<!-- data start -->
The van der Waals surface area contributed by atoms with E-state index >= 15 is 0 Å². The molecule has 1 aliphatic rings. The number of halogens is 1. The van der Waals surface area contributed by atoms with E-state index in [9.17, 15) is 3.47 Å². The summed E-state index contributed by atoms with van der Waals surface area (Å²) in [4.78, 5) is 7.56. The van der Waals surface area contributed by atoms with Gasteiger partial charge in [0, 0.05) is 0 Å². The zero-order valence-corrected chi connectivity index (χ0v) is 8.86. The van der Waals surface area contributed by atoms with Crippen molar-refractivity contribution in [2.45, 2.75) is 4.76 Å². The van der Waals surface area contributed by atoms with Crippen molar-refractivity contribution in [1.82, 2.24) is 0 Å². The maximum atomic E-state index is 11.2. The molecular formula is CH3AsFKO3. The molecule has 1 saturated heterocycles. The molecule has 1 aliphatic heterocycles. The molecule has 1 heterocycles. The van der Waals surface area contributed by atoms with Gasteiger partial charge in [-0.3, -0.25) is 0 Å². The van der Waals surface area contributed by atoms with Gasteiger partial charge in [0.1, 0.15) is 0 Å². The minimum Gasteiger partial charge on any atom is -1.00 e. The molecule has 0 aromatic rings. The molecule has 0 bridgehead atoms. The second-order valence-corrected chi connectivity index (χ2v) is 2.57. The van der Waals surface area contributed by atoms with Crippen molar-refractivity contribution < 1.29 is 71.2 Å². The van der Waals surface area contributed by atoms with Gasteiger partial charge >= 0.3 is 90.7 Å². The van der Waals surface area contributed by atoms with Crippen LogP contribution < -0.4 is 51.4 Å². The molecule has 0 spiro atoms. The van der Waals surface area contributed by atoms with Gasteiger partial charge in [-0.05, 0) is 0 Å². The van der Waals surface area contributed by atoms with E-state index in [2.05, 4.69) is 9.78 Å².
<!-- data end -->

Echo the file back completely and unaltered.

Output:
The van der Waals surface area contributed by atoms with E-state index >= 15 is 0 Å². The molecule has 1 aliphatic rings. The number of halogens is 1. The van der Waals surface area contributed by atoms with E-state index in [9.17, 15) is 3.47 Å². The summed E-state index contributed by atoms with van der Waals surface area (Å²) in [4.78, 5) is 7.56. The van der Waals surface area contributed by atoms with Gasteiger partial charge in [0, 0.05) is 0 Å². The zero-order valence-corrected chi connectivity index (χ0v) is 8.86. The van der Waals surface area contributed by atoms with Crippen molar-refractivity contribution in [2.45, 2.75) is 4.76 Å². The van der Waals surface area contributed by atoms with Crippen molar-refractivity contribution in [1.82, 2.24) is 0 Å². The maximum atomic E-state index is 11.2. The molecular formula is CH3AsFKO3. The molecule has 1 saturated heterocycles. The molecule has 1 aliphatic heterocycles. The molecule has 1 heterocycles. The van der Waals surface area contributed by atoms with Gasteiger partial charge in [-0.3, -0.25) is 0 Å². The van der Waals surface area contributed by atoms with Gasteiger partial charge in [0.1, 0.15) is 0 Å². The minimum Gasteiger partial charge on any atom is -1.00 e. The molecule has 0 aromatic rings. The molecule has 0 bridgehead atoms. The second-order valence-corrected chi connectivity index (χ2v) is 2.57. The van der Waals surface area contributed by atoms with Crippen molar-refractivity contribution < 1.29 is 71.2 Å². The van der Waals surface area contributed by atoms with Gasteiger partial charge >= 0.3 is 90.7 Å². The van der Waals surface area contributed by atoms with Crippen LogP contribution < -0.4 is 51.4 Å². The molecule has 0 spiro atoms. The van der Waals surface area contributed by atoms with Gasteiger partial charge in [-0.05, 0) is 0 Å². The van der Waals surface area contributed by atoms with E-state index in [2.05, 4.69) is 9.78 Å².